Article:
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From here: https://www.encyclopediaofmath.org/index.php/Complex_torus

A complex torus is a complex Abelian Lie group obtained from the $n$-dimensional complex space $\mathbb{C}^n$ by factorizing with respect to a lattice $\def\G{\Gamma}\G\subset \mathbb{C}^n $ of rank $2n$.

A basis for a lattice $\Gamma\subset \mathbb{C}^n$ can be given by a matrix $\def\O{\Omega}\O$ of dimension $n\times 2n$, called the period matrix of the torus $T=\mathbb{C}^n/\G$. Tori $T_i = \mathbb{C}^n/\Gamma_i$ with period matrices $\O_i$ ($i=1,2$) are isomorphic (as complex Lie groups or as complex manifolds) if and only if there exist matrices $C\in \textrm{GL}(n,\mathbb{C}) $ and $Z\in \textrm{GL}(2n,\mathbb{Z})$ such that $\O_2 = C\O_1 Z$.

My questions are:

  1. What is the role of these two actions ($\textrm{GL}(n,\mathbb{C}) $ and $\textrm{GL}(2n,\mathbb{Z})$)? Is one of them related to the lattice (isomorphism of the lattices?) and another to the complex structure of the torus itself? Where can I find a detailed proof for the n-dimensional case?

  2. Let us now for a moment forget a complex structure and regard $\mathbb{C}^n$ as $\mathbb{R}^{2n}$ with coordinates $\{x^i, y^i\}, i=\overline{1,n}$. Suppose we have a $n$-dimensional foliation on $\mathbb{R}^{2n}$ given as $y^i=const$. This foliation induces foliations on tori $T_i$, obtained from different lattices. As far as I understand biholomorphic isomorphisms mentioned above do not take into consideration the structure of these foliations on tori. Do someone have the idea how to find the relation (isomorphism) between two different foliated n-tori (obtained from two different lattices), in the terms of period matrices of the lattices?

I see there perhaps will be much of number theory (in 2-dim case rational and irrational slopes will obviously give closed and dense leaves corresp.), but I am not sure how to express it correctly in n-dim case.

Thanks to all of you in advance! ♥

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1.

Of course, the set of Lie group isomorphisms of $\mathbb{C}^n$ which preserves the complex structure is precisely $GL(n,\mathbb{C})$. The $GL(n,\mathbb{C})$ matrices are, as you say, related to the isomorphisms of the underlying vector space. The $GL(2n,\mathbb{Z})$ are not so much related to the isomorphisms of the lattice itself, but rather to the freedom to choose from many different bases for the sane lattice. We can make this more precise with two propositions:

I. Two complex tori $\mathbb{C}^n/\Gamma_1$ and $\mathbb{C}^n/\Gamma_2$ are isomorphic iff there exists a transformation $C\in GL(n,\mathbb{C})$ such that $\Gamma_2=C(\Gamma_1)$.

One direction, showing the given transformation is indeed an isomorphism, is straightforward. The other can be shown by lifting any isomorphism of complex tori onto an isomorphism of universal covering groups $C:\mathbb{C}^n\to\mathbb{C}^n$, which can be shown to have all the stated properties.

II. Two bases $A=[a_1,...,a_{2n}],\ B=[b_1,...,b_{2n}]\ \subset\mathbb{C}^n$ generate the same lattice iff there is a transformation $Z\in GL(2n,\mathbb{Z})$ such that $A=BH$, regarding $A,B$ as period matrices.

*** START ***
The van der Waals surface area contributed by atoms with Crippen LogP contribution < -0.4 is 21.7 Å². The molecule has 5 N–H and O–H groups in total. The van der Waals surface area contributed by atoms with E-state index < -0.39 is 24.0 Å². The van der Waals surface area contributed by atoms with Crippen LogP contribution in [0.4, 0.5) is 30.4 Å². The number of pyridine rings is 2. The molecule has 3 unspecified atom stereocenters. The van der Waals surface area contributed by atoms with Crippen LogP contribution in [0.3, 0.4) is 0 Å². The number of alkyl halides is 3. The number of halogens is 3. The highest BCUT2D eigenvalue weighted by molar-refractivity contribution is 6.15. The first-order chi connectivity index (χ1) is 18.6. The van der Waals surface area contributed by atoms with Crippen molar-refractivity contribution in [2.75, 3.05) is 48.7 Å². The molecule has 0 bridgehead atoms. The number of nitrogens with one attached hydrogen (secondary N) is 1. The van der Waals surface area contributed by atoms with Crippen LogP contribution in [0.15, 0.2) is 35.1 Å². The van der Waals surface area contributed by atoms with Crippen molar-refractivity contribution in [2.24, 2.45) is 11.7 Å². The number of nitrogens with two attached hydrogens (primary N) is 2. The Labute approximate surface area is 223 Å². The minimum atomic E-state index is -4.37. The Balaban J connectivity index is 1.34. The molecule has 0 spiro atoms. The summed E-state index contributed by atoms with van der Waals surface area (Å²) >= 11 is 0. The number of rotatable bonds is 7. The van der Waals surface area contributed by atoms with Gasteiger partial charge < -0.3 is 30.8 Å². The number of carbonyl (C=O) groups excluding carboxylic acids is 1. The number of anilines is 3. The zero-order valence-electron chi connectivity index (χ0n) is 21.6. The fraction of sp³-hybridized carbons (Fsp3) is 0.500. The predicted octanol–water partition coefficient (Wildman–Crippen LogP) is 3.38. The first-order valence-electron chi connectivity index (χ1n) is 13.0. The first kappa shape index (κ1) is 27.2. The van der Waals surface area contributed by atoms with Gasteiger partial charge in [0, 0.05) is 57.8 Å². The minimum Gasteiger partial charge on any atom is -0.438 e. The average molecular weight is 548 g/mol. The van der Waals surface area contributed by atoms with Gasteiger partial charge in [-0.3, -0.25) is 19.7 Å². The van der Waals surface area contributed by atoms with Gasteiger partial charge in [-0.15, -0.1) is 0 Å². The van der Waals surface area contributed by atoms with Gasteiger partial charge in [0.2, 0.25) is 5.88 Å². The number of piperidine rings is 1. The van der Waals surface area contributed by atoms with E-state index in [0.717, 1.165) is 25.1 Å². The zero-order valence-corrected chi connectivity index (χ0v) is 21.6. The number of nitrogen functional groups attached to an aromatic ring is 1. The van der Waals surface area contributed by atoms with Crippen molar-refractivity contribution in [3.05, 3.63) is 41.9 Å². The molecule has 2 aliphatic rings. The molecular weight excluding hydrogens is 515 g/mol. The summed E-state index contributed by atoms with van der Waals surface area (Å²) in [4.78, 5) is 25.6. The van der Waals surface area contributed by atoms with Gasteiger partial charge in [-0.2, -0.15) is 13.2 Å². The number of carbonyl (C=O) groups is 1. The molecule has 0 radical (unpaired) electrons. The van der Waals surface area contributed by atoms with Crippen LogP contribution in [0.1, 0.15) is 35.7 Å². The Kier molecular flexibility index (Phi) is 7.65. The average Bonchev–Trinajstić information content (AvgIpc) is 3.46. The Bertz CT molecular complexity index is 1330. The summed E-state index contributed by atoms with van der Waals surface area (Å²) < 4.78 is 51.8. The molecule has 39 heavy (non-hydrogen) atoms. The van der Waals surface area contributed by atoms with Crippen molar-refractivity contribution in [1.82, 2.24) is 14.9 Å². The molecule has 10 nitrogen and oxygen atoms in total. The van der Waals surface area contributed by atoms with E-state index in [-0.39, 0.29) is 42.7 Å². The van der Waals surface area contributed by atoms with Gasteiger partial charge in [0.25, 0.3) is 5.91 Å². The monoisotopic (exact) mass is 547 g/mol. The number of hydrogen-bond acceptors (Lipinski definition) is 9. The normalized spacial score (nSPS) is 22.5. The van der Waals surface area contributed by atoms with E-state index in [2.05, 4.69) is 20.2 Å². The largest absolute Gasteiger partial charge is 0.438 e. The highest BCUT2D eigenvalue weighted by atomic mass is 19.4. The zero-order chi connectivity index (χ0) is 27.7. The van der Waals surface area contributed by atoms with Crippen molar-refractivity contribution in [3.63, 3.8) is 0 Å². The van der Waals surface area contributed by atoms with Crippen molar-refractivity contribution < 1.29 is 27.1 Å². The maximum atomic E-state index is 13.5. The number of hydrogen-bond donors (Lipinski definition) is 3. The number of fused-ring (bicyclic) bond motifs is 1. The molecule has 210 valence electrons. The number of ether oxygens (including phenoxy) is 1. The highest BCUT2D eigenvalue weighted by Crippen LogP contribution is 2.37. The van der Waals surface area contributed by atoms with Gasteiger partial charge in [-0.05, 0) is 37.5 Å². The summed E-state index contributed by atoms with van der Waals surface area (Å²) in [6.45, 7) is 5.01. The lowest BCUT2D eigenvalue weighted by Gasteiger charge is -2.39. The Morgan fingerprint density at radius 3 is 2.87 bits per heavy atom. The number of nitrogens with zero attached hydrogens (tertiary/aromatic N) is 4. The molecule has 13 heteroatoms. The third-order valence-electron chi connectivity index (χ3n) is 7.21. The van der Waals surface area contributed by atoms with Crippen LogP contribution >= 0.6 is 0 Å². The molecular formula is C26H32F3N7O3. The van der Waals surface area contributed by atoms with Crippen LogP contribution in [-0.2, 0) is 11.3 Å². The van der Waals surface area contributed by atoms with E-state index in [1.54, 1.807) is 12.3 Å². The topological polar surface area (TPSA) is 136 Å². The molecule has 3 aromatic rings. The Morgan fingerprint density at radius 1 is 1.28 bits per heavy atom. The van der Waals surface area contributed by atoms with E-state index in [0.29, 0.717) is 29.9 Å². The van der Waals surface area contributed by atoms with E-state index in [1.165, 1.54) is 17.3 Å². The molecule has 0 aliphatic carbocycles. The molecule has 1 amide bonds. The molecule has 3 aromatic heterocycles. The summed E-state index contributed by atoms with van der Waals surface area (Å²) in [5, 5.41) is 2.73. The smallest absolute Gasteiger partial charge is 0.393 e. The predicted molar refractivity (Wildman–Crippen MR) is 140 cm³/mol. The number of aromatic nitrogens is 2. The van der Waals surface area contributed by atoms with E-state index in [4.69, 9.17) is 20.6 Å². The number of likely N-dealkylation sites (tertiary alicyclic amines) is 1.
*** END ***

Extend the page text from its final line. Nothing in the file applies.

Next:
Forgetting for a moment the complex structure and regarding $\mathbb{C}^n$ as a real vector space, a basis is just a set of $2n$ $\mathbb{R}$-linearly independent vectors, the integer combinations of which generate the lattice.

Suppose $A$ and $B$ as above generate the same lattice. It follows immediately that each element of $A$ can be written as a unique integer combination of elements of $B$, and likewise for the reverse. Denote these combinations $$ b_i=\sum_ja_jZ_{ji},\ \ \ a_i=\sum_jb_jZ'_{ji},\ \ \ Z_{ij},Z'_{ij}\in\mathbb{Z} $$ Reading the above as matrix multiplication $A=BZ$, $B=AZ'$, we see that $Z'=Z^{-1}$ and thus $Z\in GL(2n,\mathbb{Z})$. For the reverse, suppose $B=AZ$. The set of integer combinations can be written $\text{span}_{\mathbb{Z}}(A)=\{Az:z\in\mathbb{Z}^{2n}\}$, $\text{span}_{\mathbb{Z}}(B)=\{AZz:z\in\mathbb{Z}^{2n}\}$. Since $Z$ bijectively maps $\mathbb{Z}^{2n}$ to itself, it is straightforward to show these two integer spans are identical.

If we describe complex tori in terms of period matrices, we can combine I and II, giving the matrix equation you describe, which states that $\mathbb{C}^n/\text{span}_\mathbb{Z}(\Omega_1)$ and $\mathbb{C}^n/\text{span}_\mathbb{Z}(\Omega_2)$ are equivalent iff there exists an element of $GL(n\mathbb{C})$ which transforms the $\Omega_1$ into a period matrix equivalent to $\Omega_2$.

2.

If we look at real tori, then things are considerably simpler: the quotients $\mathbb{R}^{2n}/\Gamma$ are isomorphic Lie groups for all lattices $\Gamma$ of rank $2n$: in particular, they all have a canonical form $\mathbb{R}^{2n}/\mathbb{Z}^{2n}$, unique up to $GL(2n,\mathbb{Z})$, obtained by the transformation which is the inverse of the period matrix. If we equip such tori with bi-invariant foliations/distributions of dimension $n$, two will be isomorphic if and only if this extra structure is identical when we write both tori in some canonical form.

As an example, we can describe the foliated tori with a subspace $X\subset\mathbb{R}^n$ with dimension $n$. which induces the foliation. Two such tori $(X\hookrightarrow\mathbb{R}^{2n})/\text{span}_{\mathbb{Z}}(\Omega_1)$, $(X\hookrightarrow\mathbb{R}^{2n})/\text{span}_{\mathbb{Z}}(\Omega_2)$ are isomorphic iff $\Omega_1^{-1}(X)=Z(\Omega_2^{-1}(X))$ for some $Z\in GL(2n,\mathbb{Z})$, where $\Omega_i, Z$, are understood to act by elementwise left (or right) multiplication.

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